When Texans suffered from the collapse of the oil market in the 1980s, they could rely on the fiscal union to help them. When Texas boomed with rising oil prices in the 2000s, it contributed to the union to help harder hit regions.
In Michigan, in the mid-'80s, the unemployment rate goes way up because a lot of factories shut down. And then, the mid-2000s, to pick a date, the unemployment rate in Michigan isn't that much higher than in the rest of the country. But the main way that happened is people moved.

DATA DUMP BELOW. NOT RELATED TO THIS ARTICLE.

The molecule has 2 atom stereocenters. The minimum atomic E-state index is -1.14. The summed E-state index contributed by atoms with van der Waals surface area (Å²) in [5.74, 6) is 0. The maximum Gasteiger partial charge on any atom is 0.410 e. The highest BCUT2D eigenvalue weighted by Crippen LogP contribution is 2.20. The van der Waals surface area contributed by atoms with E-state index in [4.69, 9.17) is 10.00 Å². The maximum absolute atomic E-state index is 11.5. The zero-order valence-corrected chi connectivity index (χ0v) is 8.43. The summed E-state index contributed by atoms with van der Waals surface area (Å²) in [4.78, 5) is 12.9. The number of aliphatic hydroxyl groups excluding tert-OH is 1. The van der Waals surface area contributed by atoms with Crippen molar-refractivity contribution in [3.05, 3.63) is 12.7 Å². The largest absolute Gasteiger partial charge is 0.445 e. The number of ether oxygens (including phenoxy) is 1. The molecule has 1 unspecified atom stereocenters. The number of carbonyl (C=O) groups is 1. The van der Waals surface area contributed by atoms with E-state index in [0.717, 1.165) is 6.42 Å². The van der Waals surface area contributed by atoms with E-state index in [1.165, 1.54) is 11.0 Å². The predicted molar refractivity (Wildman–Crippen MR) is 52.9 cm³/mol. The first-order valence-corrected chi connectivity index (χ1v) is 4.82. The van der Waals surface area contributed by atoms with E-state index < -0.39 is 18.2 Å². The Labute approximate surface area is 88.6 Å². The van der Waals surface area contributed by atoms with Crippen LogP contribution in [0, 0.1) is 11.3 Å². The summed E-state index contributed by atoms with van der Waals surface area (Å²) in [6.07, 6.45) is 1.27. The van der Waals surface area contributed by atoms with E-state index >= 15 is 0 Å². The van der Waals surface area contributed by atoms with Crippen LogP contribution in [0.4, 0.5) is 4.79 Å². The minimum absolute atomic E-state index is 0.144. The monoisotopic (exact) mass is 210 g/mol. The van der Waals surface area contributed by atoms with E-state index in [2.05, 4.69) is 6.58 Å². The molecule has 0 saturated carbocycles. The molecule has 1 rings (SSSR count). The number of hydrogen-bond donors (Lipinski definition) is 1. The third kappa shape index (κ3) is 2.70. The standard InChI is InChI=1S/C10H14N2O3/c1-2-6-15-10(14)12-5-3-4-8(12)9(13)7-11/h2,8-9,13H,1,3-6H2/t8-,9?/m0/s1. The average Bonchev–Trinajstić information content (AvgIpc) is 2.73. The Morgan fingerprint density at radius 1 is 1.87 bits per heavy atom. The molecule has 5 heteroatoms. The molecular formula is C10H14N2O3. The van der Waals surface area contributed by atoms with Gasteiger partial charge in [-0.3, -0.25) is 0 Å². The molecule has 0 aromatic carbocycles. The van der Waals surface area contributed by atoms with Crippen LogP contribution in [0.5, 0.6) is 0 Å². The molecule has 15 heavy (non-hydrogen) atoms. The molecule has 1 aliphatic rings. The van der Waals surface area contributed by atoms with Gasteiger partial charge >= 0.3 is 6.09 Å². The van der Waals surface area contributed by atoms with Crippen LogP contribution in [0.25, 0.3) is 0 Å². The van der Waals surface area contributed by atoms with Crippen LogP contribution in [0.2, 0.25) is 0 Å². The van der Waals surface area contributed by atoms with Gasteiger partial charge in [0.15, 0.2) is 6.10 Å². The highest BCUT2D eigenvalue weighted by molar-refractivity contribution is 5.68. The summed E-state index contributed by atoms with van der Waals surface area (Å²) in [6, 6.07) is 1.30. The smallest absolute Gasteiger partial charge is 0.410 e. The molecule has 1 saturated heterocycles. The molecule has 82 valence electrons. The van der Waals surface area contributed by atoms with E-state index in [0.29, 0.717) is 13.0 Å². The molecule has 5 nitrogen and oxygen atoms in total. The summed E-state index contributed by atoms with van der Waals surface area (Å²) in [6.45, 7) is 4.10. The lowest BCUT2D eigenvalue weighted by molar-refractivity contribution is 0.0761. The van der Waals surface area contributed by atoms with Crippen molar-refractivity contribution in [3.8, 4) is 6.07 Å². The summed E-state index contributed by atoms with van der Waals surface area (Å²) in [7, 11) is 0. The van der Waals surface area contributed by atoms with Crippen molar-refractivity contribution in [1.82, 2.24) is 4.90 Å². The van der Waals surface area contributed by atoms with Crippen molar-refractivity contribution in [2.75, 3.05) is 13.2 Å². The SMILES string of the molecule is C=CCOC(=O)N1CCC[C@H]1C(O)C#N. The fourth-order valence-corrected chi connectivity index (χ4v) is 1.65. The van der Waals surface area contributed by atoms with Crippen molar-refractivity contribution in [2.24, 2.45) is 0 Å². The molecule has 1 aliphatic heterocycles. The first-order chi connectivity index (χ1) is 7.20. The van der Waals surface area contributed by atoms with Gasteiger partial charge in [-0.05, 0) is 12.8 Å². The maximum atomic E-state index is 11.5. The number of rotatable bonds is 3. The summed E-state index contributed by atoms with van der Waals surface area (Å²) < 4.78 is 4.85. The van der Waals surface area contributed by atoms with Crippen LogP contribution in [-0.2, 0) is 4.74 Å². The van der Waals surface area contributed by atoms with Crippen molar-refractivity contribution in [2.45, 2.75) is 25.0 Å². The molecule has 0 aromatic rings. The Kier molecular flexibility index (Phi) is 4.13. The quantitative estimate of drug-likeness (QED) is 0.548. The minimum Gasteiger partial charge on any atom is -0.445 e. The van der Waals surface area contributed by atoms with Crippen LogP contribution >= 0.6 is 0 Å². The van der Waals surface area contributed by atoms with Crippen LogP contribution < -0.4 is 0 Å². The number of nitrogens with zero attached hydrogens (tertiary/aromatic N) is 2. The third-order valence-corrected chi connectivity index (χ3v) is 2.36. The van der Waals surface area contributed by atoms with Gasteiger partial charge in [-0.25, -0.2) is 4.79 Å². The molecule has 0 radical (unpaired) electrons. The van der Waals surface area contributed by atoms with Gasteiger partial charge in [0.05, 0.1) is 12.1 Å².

You have to be looking for a job to get unemployment benefits. If you stop looking for work, you are no longer eligible to receive benefits.
I was always a data guy, not a theorist. Theorists can maintain total purity. The data are always messy.
For policy makers interested in using tax policy to stimulate investments or especially to smooth business cycle fluctuations, the results are not promising.
If a lobbyist sets up shop, or a lawyer, in which they're receiving income through what is something like a tax loophole so that it's not counting as corporate income, that is what this is counting as a small business.